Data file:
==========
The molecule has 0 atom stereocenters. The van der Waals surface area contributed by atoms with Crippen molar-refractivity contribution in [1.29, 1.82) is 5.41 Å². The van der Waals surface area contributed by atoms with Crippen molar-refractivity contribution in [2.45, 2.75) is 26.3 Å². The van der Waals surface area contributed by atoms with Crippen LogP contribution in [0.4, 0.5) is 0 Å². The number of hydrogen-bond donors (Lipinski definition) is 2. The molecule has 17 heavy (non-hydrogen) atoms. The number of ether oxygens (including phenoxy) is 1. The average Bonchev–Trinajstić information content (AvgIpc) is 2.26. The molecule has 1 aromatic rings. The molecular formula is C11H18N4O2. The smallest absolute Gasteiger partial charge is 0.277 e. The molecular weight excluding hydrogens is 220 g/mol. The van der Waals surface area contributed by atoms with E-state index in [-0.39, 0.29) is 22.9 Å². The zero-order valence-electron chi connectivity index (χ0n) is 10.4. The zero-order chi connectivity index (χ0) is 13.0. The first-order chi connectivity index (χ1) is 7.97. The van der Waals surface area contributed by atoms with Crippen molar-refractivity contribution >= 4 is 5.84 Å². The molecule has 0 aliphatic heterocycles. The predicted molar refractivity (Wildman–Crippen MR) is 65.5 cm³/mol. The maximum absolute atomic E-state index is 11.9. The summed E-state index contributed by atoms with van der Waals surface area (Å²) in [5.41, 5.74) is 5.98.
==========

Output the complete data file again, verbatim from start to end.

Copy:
The molecule has 0 atom stereocenters. The van der Waals surface area contributed by atoms with Crippen molar-refractivity contribution in [1.29, 1.82) is 5.41 Å². The van der Waals surface area contributed by atoms with Crippen molar-refractivity contribution in [2.45, 2.75) is 26.3 Å². The van der Waals surface area contributed by atoms with Crippen LogP contribution in [0.4, 0.5) is 0 Å². The number of hydrogen-bond donors (Lipinski definition) is 2. The molecule has 17 heavy (non-hydrogen) atoms. The number of ether oxygens (including phenoxy) is 1. The average Bonchev–Trinajstić information content (AvgIpc) is 2.26. The molecule has 1 aromatic rings. The molecular formula is C11H18N4O2. The smallest absolute Gasteiger partial charge is 0.277 e. The molecular weight excluding hydrogens is 220 g/mol. The van der Waals surface area contributed by atoms with E-state index in [-0.39, 0.29) is 22.9 Å². The zero-order valence-electron chi connectivity index (χ0n) is 10.4. The zero-order chi connectivity index (χ0) is 13.0. The first-order chi connectivity index (χ1) is 7.97. The van der Waals surface area contributed by atoms with Crippen molar-refractivity contribution >= 4 is 5.84 Å². The molecule has 0 aliphatic heterocycles. The predicted molar refractivity (Wildman–Crippen MR) is 65.5 cm³/mol. The maximum absolute atomic E-state index is 11.9. The summed E-state index contributed by atoms with van der Waals surface area (Å²) in [5.41, 5.74) is 5.98.